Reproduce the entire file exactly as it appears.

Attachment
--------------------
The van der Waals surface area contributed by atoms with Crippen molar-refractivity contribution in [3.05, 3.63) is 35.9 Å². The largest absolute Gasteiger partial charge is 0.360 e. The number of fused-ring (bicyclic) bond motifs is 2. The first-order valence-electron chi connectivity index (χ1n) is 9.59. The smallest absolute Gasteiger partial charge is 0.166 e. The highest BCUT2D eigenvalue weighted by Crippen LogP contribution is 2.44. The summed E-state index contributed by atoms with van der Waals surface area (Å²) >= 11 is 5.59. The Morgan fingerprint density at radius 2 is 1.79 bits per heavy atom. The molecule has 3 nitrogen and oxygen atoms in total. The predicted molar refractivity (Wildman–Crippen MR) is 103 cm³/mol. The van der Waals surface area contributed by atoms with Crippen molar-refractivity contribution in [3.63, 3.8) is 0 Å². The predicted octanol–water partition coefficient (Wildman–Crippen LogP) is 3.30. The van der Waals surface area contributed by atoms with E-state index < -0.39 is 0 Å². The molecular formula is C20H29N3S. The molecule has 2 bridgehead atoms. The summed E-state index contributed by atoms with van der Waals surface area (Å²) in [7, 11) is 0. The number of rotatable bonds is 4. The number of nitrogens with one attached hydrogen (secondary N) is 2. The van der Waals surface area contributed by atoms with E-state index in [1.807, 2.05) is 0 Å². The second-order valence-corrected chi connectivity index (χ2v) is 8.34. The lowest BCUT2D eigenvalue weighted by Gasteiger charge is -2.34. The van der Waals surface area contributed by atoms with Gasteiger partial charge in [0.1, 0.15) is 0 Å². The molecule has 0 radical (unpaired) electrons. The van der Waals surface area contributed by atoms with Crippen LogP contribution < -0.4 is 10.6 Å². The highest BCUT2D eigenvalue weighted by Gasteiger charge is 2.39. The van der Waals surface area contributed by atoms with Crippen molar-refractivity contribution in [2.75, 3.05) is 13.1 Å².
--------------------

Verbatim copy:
The van der Waals surface area contributed by atoms with Crippen molar-refractivity contribution in [3.05, 3.63) is 35.9 Å². The largest absolute Gasteiger partial charge is 0.360 e. The number of fused-ring (bicyclic) bond motifs is 2. The first-order valence-electron chi connectivity index (χ1n) is 9.59. The smallest absolute Gasteiger partial charge is 0.166 e. The highest BCUT2D eigenvalue weighted by Crippen LogP contribution is 2.44. The summed E-state index contributed by atoms with van der Waals surface area (Å²) >= 11 is 5.59. The Morgan fingerprint density at radius 2 is 1.79 bits per heavy atom. The molecule has 3 nitrogen and oxygen atoms in total. The predicted molar refractivity (Wildman–Crippen MR) is 103 cm³/mol. The van der Waals surface area contributed by atoms with Crippen molar-refractivity contribution in [3.63, 3.8) is 0 Å². The predicted octanol–water partition coefficient (Wildman–Crippen LogP) is 3.30. The van der Waals surface area contributed by atoms with E-state index < -0.39 is 0 Å². The molecular formula is C20H29N3S. The molecule has 2 bridgehead atoms. The summed E-state index contributed by atoms with van der Waals surface area (Å²) in [7, 11) is 0. The number of rotatable bonds is 4. The number of nitrogens with one attached hydrogen (secondary N) is 2. The van der Waals surface area contributed by atoms with E-state index in [1.807, 2.05) is 0 Å². The second-order valence-corrected chi connectivity index (χ2v) is 8.34. The lowest BCUT2D eigenvalue weighted by Gasteiger charge is -2.34. The van der Waals surface area contributed by atoms with Gasteiger partial charge in [0.1, 0.15) is 0 Å². The molecule has 0 radical (unpaired) electrons. The van der Waals surface area contributed by atoms with Crippen LogP contribution < -0.4 is 10.6 Å². The highest BCUT2D eigenvalue weighted by Gasteiger charge is 2.39. The van der Waals surface area contributed by atoms with Crippen molar-refractivity contribution in [2.75, 3.05) is 13.1 Å².